Our project took inspiration from Sean Latham and Robert Scholes’s proposal for the creation of “humanities labs,” a collaborative network of researchers who could “lend their collective expertise to textual objects that would otherwise overwhelm single scholars.”[9] As periodical scholars have long noted, magazines are heterogeneous assemblages of visual and textual editorial and commercial material. Hence, to read and make sense of not just their form and content, but their repetitive structures, their changes over time, and even the very paper they are printed upon, demands “a diverse set of competencies” (Latham and Scholes, “The Rise of Periodical Studies,” 529). In short, the study of such objects is necessarily an interdisciplinary affair, and in our “lab” we were fortunate to assemble an international group of scholars from a wide range of specialties and disciplines. Matthew Philpotts’s expertise in German Studies and Periodical Studies provides an unusual inroad into an unfamiliar English-language periodical: experimenting with ways to measure and visualise periodical “texture,” he uncovers how the WHM’s patterns could be linked to affective reader responses. Philpotts’s discovery of the substantial and stable role of advertising in the WHM sheds light on why other scholars from other disciplines like Shawna McDermott, from Childhood Studies, and Anouk Lang, from Digital Humanities, also find themselves immersed in the magazine’s commercial content. For McDermott, advertisements are home to various conflicting discourses of childhood, whereas for Lang’s computational analysis of the WHM, the frequency of place names in advertisements created signals that threatened to “overpower” those produced by non-commercial content and thus skewed her attempts to trace geospatial imaginaries and relationships. From English, Victoria Kuttainen issues a challenge to the rural “tractor modernism” reputation of the WHM when she arrives at a consideration of the Modern Girl as a heuristic device that she lets guide her through various modes of reading. Like Kuttainen, Rachael Alexander specializes in comparative literary projects, and by comparing the WHM to the Canadian Home Journal she not only demonstrates how quantitative content analysis can be undertaken in comparative frameworks for both editorial and commercial content, but also highlights how such work necessitates unruly and imperfect “compromises.”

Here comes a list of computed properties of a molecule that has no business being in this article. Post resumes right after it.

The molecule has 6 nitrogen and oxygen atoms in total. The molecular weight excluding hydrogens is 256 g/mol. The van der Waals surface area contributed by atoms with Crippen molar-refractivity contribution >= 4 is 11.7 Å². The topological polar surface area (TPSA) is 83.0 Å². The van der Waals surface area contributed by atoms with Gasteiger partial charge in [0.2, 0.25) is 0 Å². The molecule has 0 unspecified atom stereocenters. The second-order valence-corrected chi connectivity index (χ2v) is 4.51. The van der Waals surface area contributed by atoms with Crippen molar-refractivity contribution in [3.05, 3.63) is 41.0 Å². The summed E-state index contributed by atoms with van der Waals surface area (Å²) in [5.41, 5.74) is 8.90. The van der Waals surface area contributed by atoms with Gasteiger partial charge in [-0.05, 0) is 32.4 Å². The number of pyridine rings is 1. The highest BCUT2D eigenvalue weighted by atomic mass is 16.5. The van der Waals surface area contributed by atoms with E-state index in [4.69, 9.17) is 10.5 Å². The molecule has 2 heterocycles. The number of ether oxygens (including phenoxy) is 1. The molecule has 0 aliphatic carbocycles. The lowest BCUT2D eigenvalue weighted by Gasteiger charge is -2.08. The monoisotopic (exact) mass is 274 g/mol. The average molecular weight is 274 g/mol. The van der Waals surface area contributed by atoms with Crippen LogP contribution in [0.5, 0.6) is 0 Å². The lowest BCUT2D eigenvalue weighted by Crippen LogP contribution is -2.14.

Our “lab” was also fortunate enough to attract the attention and work of illustrator and Illustration Studies scholar Jaleen Grove, whose inquisitive and gorgeously illustrated exploration of the WHM provides one of the most visually rich and creative interventions ever published about a Canadian magazine. Finally, in perhaps the most literal manifestation of this cluster’s collaborative ethos, graduate students from modern periodical scholar Barbara Green’s seminar at Notre Dame on print culture and modernity self-consciously adopted the “humanities lab” model in their own work: Trish Bedar, Shinjini Chattopadhyay, Kurt McGee, Anton Pavzner, and Moonseok Choi not only add valuable layers to this already-multipronged interdisciplinary approach, but offer a framework for meeting the challenges of how to run such a lab in a pedagogical setting.